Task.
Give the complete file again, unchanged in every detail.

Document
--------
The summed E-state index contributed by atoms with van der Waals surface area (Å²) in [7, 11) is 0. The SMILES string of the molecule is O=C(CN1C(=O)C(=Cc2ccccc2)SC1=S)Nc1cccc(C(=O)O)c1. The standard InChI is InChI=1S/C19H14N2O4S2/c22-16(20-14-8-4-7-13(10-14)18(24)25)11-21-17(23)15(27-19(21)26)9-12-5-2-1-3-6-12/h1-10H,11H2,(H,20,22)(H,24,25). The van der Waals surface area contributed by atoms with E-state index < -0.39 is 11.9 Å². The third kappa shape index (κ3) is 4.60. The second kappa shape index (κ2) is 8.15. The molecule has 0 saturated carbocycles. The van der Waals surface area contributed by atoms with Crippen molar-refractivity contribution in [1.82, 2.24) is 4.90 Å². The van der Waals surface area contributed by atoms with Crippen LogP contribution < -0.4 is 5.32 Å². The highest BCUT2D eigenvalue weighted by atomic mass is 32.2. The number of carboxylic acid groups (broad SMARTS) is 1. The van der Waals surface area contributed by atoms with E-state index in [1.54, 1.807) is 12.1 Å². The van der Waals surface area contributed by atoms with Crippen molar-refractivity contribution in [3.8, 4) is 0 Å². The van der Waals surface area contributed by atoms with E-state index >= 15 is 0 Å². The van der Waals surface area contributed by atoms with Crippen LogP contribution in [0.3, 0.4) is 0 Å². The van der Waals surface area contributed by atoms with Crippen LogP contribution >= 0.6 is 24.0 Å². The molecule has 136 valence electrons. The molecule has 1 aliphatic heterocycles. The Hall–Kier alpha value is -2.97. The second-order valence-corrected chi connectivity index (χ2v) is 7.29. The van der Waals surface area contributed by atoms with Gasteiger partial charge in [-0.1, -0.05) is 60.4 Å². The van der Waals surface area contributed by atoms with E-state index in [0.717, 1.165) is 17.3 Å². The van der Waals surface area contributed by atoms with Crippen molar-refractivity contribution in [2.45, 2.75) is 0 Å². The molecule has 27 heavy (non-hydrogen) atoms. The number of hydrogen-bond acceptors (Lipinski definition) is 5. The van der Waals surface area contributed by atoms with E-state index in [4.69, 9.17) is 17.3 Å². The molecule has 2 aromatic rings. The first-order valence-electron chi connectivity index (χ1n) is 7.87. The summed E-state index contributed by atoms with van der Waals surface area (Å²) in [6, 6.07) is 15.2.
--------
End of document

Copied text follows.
The summed E-state index contributed by atoms with van der Waals surface area (Å²) in [7, 11) is 0. The SMILES string of the molecule is O=C(CN1C(=O)C(=Cc2ccccc2)SC1=S)Nc1cccc(C(=O)O)c1. The standard InChI is InChI=1S/C19H14N2O4S2/c22-16(20-14-8-4-7-13(10-14)18(24)25)11-21-17(23)15(27-19(21)26)9-12-5-2-1-3-6-12/h1-10H,11H2,(H,20,22)(H,24,25). The van der Waals surface area contributed by atoms with E-state index < -0.39 is 11.9 Å². The third kappa shape index (κ3) is 4.60. The second kappa shape index (κ2) is 8.15. The molecule has 0 saturated carbocycles. The van der Waals surface area contributed by atoms with Crippen molar-refractivity contribution in [1.82, 2.24) is 4.90 Å². The van der Waals surface area contributed by atoms with Crippen LogP contribution < -0.4 is 5.32 Å². The highest BCUT2D eigenvalue weighted by atomic mass is 32.2. The number of carboxylic acid groups (broad SMARTS) is 1. The van der Waals surface area contributed by atoms with E-state index in [1.54, 1.807) is 12.1 Å². The van der Waals surface area contributed by atoms with Crippen molar-refractivity contribution in [3.8, 4) is 0 Å². The van der Waals surface area contributed by atoms with E-state index >= 15 is 0 Å². The van der Waals surface area contributed by atoms with Crippen LogP contribution in [0.3, 0.4) is 0 Å². The van der Waals surface area contributed by atoms with Crippen LogP contribution >= 0.6 is 24.0 Å². The molecule has 136 valence electrons. The molecule has 1 aliphatic heterocycles. The Hall–Kier alpha value is -2.97. The second-order valence-corrected chi connectivity index (χ2v) is 7.29. The van der Waals surface area contributed by atoms with Gasteiger partial charge in [-0.1, -0.05) is 60.4 Å². The van der Waals surface area contributed by atoms with E-state index in [0.717, 1.165) is 17.3 Å². The van der Waals surface area contributed by atoms with Crippen molar-refractivity contribution in [2.45, 2.75) is 0 Å². The molecule has 27 heavy (non-hydrogen) atoms. The number of hydrogen-bond acceptors (Lipinski definition) is 5. The van der Waals surface area contributed by atoms with E-state index in [4.69, 9.17) is 17.3 Å². The molecule has 2 aromatic rings. The first-order valence-electron chi connectivity index (χ1n) is 7.87. The summed E-state index contributed by atoms with van der Waals surface area (Å²) in [6, 6.07) is 15.2.